Under the EU Whistleblower Directive, criminal law will remain a prerogative of each member state. How will the new legislation impact criminal law in the US?

I feel that the US would benefit from the direction the EU is going, even though it’s quite a way off before such a law is enacted on the federal level. I just know all of us probably agree that corporate misconduct is bad and it shouldn’t continue. The fear of prosecution is what urges people to keep information to themselves.

Some of those individuals may have been actually involved in the wrongdoing, so they don’t know until they blow the whistle whether they’re going to get a plea bargain and they aren’t willing if they were involved. They may be frightened that they’re going to be prosecuted themselves if they go ahead and report it. So the corporate misconduct continues and usually when it continues, it gets bigger, worse and more pervasive. If people can get away with something, then they usually try something worse in terms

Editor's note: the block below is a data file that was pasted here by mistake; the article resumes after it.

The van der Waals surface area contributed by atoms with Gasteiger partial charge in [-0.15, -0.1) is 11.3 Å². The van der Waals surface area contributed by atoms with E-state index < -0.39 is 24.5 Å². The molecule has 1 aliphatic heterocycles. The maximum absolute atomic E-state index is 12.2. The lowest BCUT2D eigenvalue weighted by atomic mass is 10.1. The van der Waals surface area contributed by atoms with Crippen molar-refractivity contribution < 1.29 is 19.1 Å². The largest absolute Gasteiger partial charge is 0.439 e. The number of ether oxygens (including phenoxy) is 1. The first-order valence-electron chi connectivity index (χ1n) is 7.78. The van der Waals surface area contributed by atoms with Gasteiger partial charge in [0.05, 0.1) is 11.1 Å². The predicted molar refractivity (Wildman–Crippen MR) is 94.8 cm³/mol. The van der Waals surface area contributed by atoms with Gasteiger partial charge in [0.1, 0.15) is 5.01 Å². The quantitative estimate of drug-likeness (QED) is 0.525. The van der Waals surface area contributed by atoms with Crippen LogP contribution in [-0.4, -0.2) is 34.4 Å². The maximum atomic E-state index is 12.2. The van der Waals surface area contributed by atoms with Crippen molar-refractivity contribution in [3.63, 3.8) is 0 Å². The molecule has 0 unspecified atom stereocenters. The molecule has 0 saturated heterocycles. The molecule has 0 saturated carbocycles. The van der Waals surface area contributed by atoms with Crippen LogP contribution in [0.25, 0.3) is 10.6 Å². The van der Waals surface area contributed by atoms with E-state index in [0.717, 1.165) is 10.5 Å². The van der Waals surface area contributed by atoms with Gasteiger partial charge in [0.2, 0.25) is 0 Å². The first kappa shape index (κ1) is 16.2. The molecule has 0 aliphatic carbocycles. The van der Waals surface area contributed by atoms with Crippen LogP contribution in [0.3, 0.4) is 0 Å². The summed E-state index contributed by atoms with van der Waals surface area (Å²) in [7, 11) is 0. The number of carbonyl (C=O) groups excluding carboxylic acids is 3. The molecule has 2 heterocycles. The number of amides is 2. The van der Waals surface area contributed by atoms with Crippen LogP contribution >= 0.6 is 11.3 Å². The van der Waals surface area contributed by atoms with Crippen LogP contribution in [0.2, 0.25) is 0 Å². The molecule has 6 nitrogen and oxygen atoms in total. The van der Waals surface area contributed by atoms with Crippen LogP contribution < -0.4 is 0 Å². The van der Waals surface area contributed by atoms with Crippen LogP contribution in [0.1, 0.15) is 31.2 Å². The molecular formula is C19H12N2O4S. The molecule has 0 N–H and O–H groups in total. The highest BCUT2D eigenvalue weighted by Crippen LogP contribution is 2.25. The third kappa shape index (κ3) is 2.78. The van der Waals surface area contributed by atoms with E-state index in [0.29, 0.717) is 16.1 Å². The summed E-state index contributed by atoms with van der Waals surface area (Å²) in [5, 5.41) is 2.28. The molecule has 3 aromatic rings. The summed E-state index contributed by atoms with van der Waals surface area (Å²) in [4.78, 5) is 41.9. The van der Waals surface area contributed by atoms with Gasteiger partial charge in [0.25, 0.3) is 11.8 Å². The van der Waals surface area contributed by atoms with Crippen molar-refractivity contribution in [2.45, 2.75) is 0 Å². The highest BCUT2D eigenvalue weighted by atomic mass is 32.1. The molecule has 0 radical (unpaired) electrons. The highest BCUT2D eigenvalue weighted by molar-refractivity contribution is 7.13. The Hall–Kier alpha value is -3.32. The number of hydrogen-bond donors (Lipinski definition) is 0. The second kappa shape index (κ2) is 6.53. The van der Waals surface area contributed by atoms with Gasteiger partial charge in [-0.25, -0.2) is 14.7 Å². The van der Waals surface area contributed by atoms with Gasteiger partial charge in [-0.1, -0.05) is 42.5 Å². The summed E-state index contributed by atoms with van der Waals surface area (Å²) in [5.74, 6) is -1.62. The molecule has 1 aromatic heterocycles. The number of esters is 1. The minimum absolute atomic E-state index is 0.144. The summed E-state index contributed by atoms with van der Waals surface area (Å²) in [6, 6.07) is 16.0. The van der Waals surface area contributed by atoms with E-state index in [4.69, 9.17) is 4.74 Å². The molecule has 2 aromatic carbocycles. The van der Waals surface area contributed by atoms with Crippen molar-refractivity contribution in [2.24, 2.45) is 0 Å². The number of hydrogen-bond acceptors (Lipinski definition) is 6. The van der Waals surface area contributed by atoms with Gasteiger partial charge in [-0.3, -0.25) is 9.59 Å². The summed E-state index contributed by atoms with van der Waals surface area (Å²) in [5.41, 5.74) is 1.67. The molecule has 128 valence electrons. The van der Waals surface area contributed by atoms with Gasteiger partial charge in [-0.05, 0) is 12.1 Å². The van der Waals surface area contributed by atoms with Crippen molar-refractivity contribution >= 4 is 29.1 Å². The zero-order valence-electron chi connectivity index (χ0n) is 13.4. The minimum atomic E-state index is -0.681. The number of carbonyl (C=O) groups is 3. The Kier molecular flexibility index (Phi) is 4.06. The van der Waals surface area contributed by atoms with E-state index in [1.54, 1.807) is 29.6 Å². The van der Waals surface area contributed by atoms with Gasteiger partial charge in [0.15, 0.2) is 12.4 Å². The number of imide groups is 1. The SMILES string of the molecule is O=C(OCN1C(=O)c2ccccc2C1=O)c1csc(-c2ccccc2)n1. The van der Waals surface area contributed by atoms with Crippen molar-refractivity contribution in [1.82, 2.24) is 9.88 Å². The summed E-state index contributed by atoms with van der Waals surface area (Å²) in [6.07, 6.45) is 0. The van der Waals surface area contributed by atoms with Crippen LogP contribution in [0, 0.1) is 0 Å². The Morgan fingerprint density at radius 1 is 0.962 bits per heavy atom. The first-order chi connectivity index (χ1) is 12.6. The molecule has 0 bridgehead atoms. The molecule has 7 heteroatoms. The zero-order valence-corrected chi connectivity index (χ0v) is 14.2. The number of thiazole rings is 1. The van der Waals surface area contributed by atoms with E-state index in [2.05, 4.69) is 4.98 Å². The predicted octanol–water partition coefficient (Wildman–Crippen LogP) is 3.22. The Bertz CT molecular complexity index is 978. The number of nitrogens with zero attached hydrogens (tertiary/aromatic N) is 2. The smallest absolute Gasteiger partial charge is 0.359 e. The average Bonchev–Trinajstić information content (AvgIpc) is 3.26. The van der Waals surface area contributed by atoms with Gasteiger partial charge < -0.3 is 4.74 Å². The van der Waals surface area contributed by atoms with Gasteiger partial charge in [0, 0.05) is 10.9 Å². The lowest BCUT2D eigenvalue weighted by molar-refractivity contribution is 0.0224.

of evading the law.

So I don’t know that there’s any great insight on any good things that are happening in the United States in that respect. I do hope that the US learns from the direction that the EU is going. Culture is important in the US. I grew up in the Midwest, in Kansas, and people in the Midwest tend to be more trusting. People are more open, friendly, trusting, less suspicious and I think as you get into urban areas, people are less. Maybe it’s more rural/urban or small town/urban.


The biggest phenomena in the United States in the last five years were the #MeToo and #BlackLivesMatter movements. They really have had a huge impact, especially in my field, in employment. The kinds of things that were covered up for hundreds of years have come to light as a result, primarily because of young people speaking up. So, that habit of speaking up or that value of speaking up that’s more common among younger people than people my age, for example, is something that will head in the right direction.


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